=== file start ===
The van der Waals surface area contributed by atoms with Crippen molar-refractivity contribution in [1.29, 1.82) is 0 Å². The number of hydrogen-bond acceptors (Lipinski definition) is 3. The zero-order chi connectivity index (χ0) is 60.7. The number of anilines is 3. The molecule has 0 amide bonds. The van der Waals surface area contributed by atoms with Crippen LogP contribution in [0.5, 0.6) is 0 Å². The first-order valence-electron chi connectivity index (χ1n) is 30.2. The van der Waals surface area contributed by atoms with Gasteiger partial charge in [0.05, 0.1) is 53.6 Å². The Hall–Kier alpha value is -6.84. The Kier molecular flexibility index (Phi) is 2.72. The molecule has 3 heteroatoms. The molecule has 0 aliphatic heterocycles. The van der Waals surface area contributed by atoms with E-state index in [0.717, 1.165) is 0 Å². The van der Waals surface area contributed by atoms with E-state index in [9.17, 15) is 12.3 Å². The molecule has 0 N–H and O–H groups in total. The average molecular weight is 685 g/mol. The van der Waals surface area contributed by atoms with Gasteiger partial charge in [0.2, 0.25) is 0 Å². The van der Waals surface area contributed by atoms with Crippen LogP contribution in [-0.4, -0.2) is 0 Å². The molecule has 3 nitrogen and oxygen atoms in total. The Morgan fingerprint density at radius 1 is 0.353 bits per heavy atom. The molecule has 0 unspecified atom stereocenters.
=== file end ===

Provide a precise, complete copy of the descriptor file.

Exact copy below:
The van der Waals surface area contributed by atoms with Crippen molar-refractivity contribution in [1.29, 1.82) is 0 Å². The number of hydrogen-bond acceptors (Lipinski definition) is 3. The zero-order chi connectivity index (χ0) is 60.7. The number of anilines is 3. The molecule has 0 amide bonds. The van der Waals surface area contributed by atoms with Crippen LogP contribution in [0.5, 0.6) is 0 Å². The first-order valence-electron chi connectivity index (χ1n) is 30.2. The van der Waals surface area contributed by atoms with Gasteiger partial charge in [0.05, 0.1) is 53.6 Å². The Hall–Kier alpha value is -6.84. The Kier molecular flexibility index (Phi) is 2.72. The molecule has 3 heteroatoms. The molecule has 0 aliphatic heterocycles. The van der Waals surface area contributed by atoms with E-state index in [0.717, 1.165) is 0 Å². The van der Waals surface area contributed by atoms with E-state index in [9.17, 15) is 12.3 Å². The molecule has 0 N–H and O–H groups in total. The average molecular weight is 685 g/mol. The van der Waals surface area contributed by atoms with Gasteiger partial charge in [0.2, 0.25) is 0 Å². The van der Waals surface area contributed by atoms with Crippen LogP contribution in [-0.4, -0.2) is 0 Å². The molecule has 3 nitrogen and oxygen atoms in total. The Morgan fingerprint density at radius 1 is 0.353 bits per heavy atom. The molecule has 0 unspecified atom stereocenters.